"This is not your country" - my neighbour said to me 20 years ago after a louder-than-usual party the previous night. I was a newly-arrived student from Germany and acutely aware of how little it took for neighbours to turn fellow neighbours into "others" to assert their own rights and perceived privileges as citizens. An Irish friend came to my rescue, telling her that England wasn't his country either and that she should be ashamed of herself.
Now, after 25 years of living, working and raising a family in the UK, the same is happening again: friends and strangers are coming up to me to remind me how much I am part of this country.
What is at stake, and this is equally true for UK citizens living in Europe, is our sense of identity. Brexit has triggered an identity crisis. For many UK citizens Brexit has turned into a series of economic concerns. For me and my fellow three million EU citizens living in the UK it has cast a shadow over our entire lives.
What makes Britain home for us is the experiences we have had. Like many others I am not an economic migrant. I swapped life in a beautiful city in North Germany for a multicultural, tolerant and often very funny one in the South of England. Slowly my proud Hanseatic identity - my hometown of Lübeck used to trade with London in the middle ages - merged with my acquired Englishness and found a great home in Bristol where I now live. I am both a local there and in Lübeck where I grew up. I've worked my entire career in the UK and contributed hugely to its GDP. But my love for where I live now comes entirely from my relationships - with neighbours, friends, colleagues. My sense of self is a mixture of the things I love about Germany - food, friends, high standards of plumbing - and about England - my son and husband, humour, pub lunches and much more.
Reading through the 5000 plus life stories on the Facebook forum for EU citizens in the UK I sense many more of these composite identities. And I sense a deep attachment to the UK. Our group ranges from the German master craftsman who has trained hundreds of English plumbers over the years, the Finnish care home worker worried about not meeting new immigration criteria to the French professor. They include the Spaniard who was called to UK jury duty but not allowed to vote in the referendum and still has to apply for his residency.
Some of us don't know where we should be citizens. Dana was born in Budapest as a 3rd generation German immigrant, and was told repeatedly at home that she wasn't a "real" Hungarian. Now she feels excluded by her adopted British home and says, with an odd sense of satisfaction, that the only "acceptable" nationality for her is European.
Or consider families like mine where my husband is a British citizen born in Athens, his father a British citizen born in Kenya, me a German and our eight-year old son born in Germany. Our child has English as his first language but is not entitled to a UK passport as his father and grandfather were born overseas, in Her Majesty's service. Confusing? Unfair? All of those.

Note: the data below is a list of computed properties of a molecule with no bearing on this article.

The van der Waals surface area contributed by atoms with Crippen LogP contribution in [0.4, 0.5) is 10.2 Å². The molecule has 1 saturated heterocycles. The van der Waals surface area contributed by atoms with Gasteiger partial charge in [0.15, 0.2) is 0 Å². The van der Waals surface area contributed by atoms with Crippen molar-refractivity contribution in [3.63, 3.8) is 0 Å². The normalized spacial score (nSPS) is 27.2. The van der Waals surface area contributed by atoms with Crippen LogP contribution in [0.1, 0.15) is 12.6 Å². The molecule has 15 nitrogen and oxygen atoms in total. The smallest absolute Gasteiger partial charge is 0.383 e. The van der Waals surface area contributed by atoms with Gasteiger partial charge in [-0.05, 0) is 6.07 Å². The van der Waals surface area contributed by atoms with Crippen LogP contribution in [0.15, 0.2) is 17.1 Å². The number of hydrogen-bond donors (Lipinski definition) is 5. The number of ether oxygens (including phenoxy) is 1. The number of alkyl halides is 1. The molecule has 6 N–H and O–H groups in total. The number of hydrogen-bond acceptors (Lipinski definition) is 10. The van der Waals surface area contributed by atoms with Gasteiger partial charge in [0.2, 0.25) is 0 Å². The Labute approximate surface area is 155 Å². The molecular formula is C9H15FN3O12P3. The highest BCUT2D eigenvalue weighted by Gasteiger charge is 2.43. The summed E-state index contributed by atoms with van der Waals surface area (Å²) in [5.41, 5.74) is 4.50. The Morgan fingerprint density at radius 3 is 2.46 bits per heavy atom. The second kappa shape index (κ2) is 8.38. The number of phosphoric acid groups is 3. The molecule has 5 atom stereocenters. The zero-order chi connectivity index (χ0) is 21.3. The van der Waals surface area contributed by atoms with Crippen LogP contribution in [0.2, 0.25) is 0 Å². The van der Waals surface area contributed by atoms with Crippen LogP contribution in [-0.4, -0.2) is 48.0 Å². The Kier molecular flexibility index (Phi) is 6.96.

So now I and millions of fellow EU citizens living in the UK will have to apply for residency permits or even citizenship. The process feels overly complicated and expensive. Some of us have to ask our children's school to confirm that we are indeed picking them up every day to prove our continuous residency. Those who have moved to online systems for banking now find these records are unacceptable and need to pay their bank to reissue written statements for up to five years. Some get waved through by sympathetic officials, others find the process degrading and humiliating. What unites us is that we are all asking ourselves where our "here" as a citizen is: deregistered in our countries of birth, not allowed to vote in the UK referendum because we're "not from here."
Migration has been a feature of all human societies. This is true for the Cornish migrants who left their towns to find a better life in Australia and New Zealand as it is for the Polish migrants who left their homes to find a better life in the UK. Nationhood should never beat humanity.
Another member of the3million forum who is British and paying taxes in France for the last 40 years puts it well: "As for nationalism, I have no time for it. In France, do as the French do. Flags are silly." Divisions along the lines of class, education and ethnicity are destructive as are meaningless phrases like "ordinary citizens".
We need an enlightened, global civic society. The nationalism currently adopted by politicians all over the world is utterly useless when it comes to taming global capitalism gone wrong. Most of us wish for a fairer society with an even distribution of wealth, work and resources. Those feeling left behind need to know that those peddling this nostalgic, isolationist nationalism cannot and will not help them.Suggest a correction